As for the biomass of roots in the unfertilized tank, I can say that in the tank I set up, I was astonished at the visible roots around the wisteria. Really, it was a cloud of brown roots the size of a half a volleyball, more from the gravel than from the stems. They went away after I began adding fertilizers, but I didn't keep notes on this tank so I can't say how it happened exactly. It would seem that a plant would grow extensive roots in search of nutrients if there were not nutrients available from the leaves. This would be useful for a tank that was not going to have a lot of water column ferts. And if nutrients were easily available then roots would be for anchorage only or as a backup system for nutrients, at least in plants that could process nutrients that arrive without whatever processes occur in the roots.

Ann Viverette

Message: 7
Date: Thu, 14 Oct 2004 08:37:22 -0700 (PDT)
From: Thomas Barr <tcbiii at yahoo_com>
Subject: [APD] Re: why not fertilize a new tank right away??
To: aquatic-plants at actwin_com

If plants have the same growth rate without roots(when the water column is non limiting), how can they benefit a new tank with roots? While roots are produced regardless of where the nutrients are, a simple method I did for about 10 years with plants can help. RFUG's(Reverse flow UG's, see archives) basically remove the nutrients from the substrate and place it in the water column.

So this type of substrate has no nutrient content(the sand is 2-3mm silica, nothing added less some mulm mixed in that did not get blown out).

While 90% of the plants thrives, there were some differences in a variety of species. These did better with Flourite and other no flow systems, and the heating cables did the same as the RFUG overall.

So back to the question: why not fertilize from the very __start__ of a planted tank?
John suggested roots are good/better and I have stated that it does not make a difference in the start up.

Whether or not you have fertilizer in the water column is an issue. I think you will get more, not *less root growth*, if you add fertilizer to both regions(water column and a little in the gravel-mulm, leonardite, peat, bacteria, soil, etc) or just the water column, I've got many years growing tanks where the nutrients are in different regions and also both places.

So I would have to say fertilizing the water column is a good idea from day one of a new tank. If root formation is really that critical in a CO2 enriched tank that has a non limiting water column, why doesn't this causes issues when we replant?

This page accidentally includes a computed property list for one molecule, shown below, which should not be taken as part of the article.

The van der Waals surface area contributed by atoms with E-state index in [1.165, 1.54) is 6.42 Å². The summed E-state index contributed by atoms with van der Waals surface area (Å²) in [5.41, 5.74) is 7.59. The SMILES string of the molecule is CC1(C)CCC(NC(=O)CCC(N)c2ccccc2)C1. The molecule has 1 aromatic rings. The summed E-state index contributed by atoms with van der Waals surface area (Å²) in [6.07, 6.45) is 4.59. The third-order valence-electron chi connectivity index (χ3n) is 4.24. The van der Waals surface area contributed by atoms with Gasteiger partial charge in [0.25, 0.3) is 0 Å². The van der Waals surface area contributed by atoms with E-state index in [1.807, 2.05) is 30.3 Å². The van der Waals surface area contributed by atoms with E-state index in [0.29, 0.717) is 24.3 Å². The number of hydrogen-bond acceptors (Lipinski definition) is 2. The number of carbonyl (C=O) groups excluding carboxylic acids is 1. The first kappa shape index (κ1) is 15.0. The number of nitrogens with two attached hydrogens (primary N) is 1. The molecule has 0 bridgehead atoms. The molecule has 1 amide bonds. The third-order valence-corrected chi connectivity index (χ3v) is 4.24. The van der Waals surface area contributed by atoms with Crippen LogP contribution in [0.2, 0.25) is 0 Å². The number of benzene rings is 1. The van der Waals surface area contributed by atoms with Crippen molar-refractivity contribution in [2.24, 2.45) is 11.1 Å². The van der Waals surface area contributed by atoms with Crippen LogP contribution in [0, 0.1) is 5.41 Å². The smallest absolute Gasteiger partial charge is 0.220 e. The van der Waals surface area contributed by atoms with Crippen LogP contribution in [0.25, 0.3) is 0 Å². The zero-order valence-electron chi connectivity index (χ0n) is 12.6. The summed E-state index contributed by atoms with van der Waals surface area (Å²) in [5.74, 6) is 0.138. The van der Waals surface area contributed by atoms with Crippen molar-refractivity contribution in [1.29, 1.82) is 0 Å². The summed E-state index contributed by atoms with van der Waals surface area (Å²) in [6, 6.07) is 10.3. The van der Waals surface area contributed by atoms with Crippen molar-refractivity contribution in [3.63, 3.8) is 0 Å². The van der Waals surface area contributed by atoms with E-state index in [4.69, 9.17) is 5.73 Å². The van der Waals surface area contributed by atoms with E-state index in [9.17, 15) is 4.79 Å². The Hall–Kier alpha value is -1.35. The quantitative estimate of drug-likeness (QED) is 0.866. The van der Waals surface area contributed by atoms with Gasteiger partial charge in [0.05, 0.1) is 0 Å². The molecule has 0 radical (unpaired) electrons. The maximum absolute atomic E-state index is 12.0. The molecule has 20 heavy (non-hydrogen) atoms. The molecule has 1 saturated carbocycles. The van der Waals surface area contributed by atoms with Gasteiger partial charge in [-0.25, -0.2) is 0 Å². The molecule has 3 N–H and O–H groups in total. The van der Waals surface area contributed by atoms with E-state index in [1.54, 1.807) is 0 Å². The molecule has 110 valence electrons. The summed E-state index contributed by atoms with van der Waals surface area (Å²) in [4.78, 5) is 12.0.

Do we see algae due to less roots/more established roots?
What are we waiting for when we start up a new tank?

Generally bacteria. But if the plants are given what they need to grow well, then what role do the bacteria play? Why do we not see cycling in a planted tank? The plants remove all the NH4. Mulm and peat take care of the reduction and bacteria in a new tank.
Plants take care of the NH4, so..........what is left?

Will roots grow at faster rate/more biomass in ANY significant way without water column fert's in the first month vs adding fert's?
I doubt it.

The best thing I can figure is the roots add O2 and metabolites for certain species of plant friendly bacteria.

But we need less O2 _initially_ since the bacterial layers have not yet formed(hence the addition of peat and a little bit with the mulm-or soil etc, basically any organic matter), less O2 will help reduce trace metals, you do not want too much or too little reduction for optimal conditions.

So I think we can rule out O2(in older tanks with more mulm and detrital matter, this would play a more significant role) in a new set up(unless you added a lot of organic matter, eg soil).

So it gets back to the bacteria.
Well, how important are they and how significant do you think bacteria might be if the roots grew a little faster the first 4 weeks? Would this be significant?

I doubt it.

Tom Barr

--------------------------------- Do you Yahoo!? Yahoo! Mail Address AutoComplete - You start. We finish.


Aquatic-Plants mailing list
Aquatic-Plants at actwin_com

End of Aquatic-Plants Digest, Vol 14, Issue 20 **********************************************

Aquatic-Plants mailing list
Aquatic-Plants at actwin_com